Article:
Thanksgiving Day is the first of the two holidays in the fourth weekend of November. The other one is Black Friday. The occasion is celebrated each year, with most families preparing and sharing a holiday feast with roast turkey, cranberry sauce, pumpkin pies, pickles and a variety of fall vegetables and fruits.
Why do Americans celebrate Thanksgiving Day?
The main reason for the celebration is to give thanks. But if you look into the history of the occasion, you'll see that there's more to it than just giving thanks. Thanksgiving's story is about economic recovery, renewal of the spirit of entrepreneurship, having a feast and enjoying spectacular events.
Origin of Thanksgiving Day
Thanksgiving Day was initially a celebration to give thanks for a good harvest. It was observed by indigenous Americans long before the arrival of European pilgrims. Spanish and French colonizers also celebrated Thanksgiving in areas that now belong to the United States.
European settlers came to Virginia in 1619. They celebrated a Thanksgiving holiday in 1621 to give thanks for their first bountiful harvest at the Plymouth Plantation. The settlers were helped by Squanto, a former slave in England, where he learned the English language. He was a Native American from the Patuxet tribe. With his knowledge of English, he became the settlers' interpreter. He taught them how to grow corn and catch eel. The Wampanoag tribe occupied the area and their leader, Massasoit, gave food to the settlers during their first winter in America because they ran out of supplies they brought from their country.
The initial Thanksgiving feast was attended by 90 Wampanoags and 50 English settlers. The feast went on for three days.
Fast and fun facts about Thanksgiving Day
Like most of the holidays, it's fun to know some of the facts and trivia about the country's special occasions. Thanksgiving is just like that. Thanksgiving Day has been celebrated in specific locations sporadically since 1607. And before we get carried away, here are more facts about the holiday which you can add to your knowledge or use to impress your friends.
- From the request of Congress, George Washington made a proclamation to celebrate Thanksgiving nationally from 1789. The celebration was sporadic, though. Thanksgiving Day was not observed during the time of Thomas Jefferson but it was declared a federal holiday during the presidency of Abraham Lincoln. At that time, the holiday was observed on the final Thursday of November.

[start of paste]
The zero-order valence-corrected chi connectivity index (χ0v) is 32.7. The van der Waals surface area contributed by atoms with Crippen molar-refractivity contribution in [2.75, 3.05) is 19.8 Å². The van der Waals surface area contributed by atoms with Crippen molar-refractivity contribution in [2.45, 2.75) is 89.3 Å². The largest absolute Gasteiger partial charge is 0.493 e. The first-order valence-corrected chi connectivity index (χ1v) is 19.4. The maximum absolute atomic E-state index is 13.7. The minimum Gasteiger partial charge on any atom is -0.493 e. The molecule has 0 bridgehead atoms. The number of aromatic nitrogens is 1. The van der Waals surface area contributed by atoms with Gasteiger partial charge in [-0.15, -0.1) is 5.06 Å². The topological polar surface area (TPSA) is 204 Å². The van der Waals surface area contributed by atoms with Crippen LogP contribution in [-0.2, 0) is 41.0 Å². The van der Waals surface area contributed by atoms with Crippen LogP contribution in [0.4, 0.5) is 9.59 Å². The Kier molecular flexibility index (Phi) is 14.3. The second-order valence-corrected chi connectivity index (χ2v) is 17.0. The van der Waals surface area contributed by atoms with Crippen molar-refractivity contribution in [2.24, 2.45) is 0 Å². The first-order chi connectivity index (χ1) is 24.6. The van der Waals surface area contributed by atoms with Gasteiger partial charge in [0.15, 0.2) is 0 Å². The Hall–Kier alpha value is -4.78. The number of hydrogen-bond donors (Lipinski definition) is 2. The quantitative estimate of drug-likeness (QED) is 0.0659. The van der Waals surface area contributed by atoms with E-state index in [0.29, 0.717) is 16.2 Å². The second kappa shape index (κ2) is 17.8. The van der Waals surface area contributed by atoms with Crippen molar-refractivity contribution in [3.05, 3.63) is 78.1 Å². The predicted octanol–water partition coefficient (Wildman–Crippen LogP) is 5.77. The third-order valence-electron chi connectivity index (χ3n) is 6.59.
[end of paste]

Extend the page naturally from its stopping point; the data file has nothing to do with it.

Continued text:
- Franklin D. Roosevelt officially changed the date to the fourth Thursday of November. Many attribute the change of date to boost spending to ease the effects of the economic depression.
- For 17 years, Sarah Josepha Hale, a writer and editor, lobbied Congress to make the day an official holiday. One of her works is Mary Had a Little Lamb, a very popular nursery rhyme.
- According to many historians, the first Thanksgiving menu did not include turkey. The settlers and the Native Americans had fish, eel, lobster, oysters, geese, ducks and deer. They believed that the menu also included pumpkins.
- Spoons and knives were the utensils used to eat the festive dinner. Forks were not introduced until the 18th century.
- Many theories float around as to why turkeys became associated with Thanksgiving Day but there are no known records of how it became the preferred entrée. What's factual is that about 46 million turkeys are consumed by Americans during Thanksgiving. The use of cranberry sauce with turkey is also undetermined. However, American Indians use cranberry as food, medicine and fabric dye. Most of the Thanksgiving turkeys are consumed in California.
- Around 80 million pounds of cranberries are consumed each Thanksgiving Day.
- Did you know that in Massachusetts, Maine and Rhode Island, there is a law prohibiting large stores, department stores and supermarkets to operate on Thanksgiving Day?
- Moreover, selling alcohol on Thanksgiving is illegal in North Dakota and Massachusetts.
- Since 1970, instead of Thanksgiving, a National Day of Mourning is observed by Native Americans.
- The Macy's Thanksgiving Parade started in 1924. It became a huge success such that the department store declared that they are going to make it an annual event. Originally, live animals borrowed from the Central Park Zoo were used for the parade. But because the animals scared the children, character balloons were used as replacements. Until 1933, the balloons from the parade were released at the end of the event. The balloons were designed to float in the air around the city for about week. They have a return address and people who were able to retrieve and return them were each given $100. The Macy's parade lasts for three hours.
- The oldest Thanksgiving parade held in the U.S. was held in Philadelphia in 1920. It was hosted by Gimbels. Today it is called the 6abc Dunkin' Donuts Thanksgiving Day Parade and runs for 3.5 hours.
These are just some of the most notable facts and trivia about Thanksgiving. Go ahead and amaze your friends. Why not hold a trivia quiz with your friends after your Thanksgiving party. Enjoy the holiday and keep safe!
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From all of us here at Day Translations,
Happy Thanksgiving, everyone!
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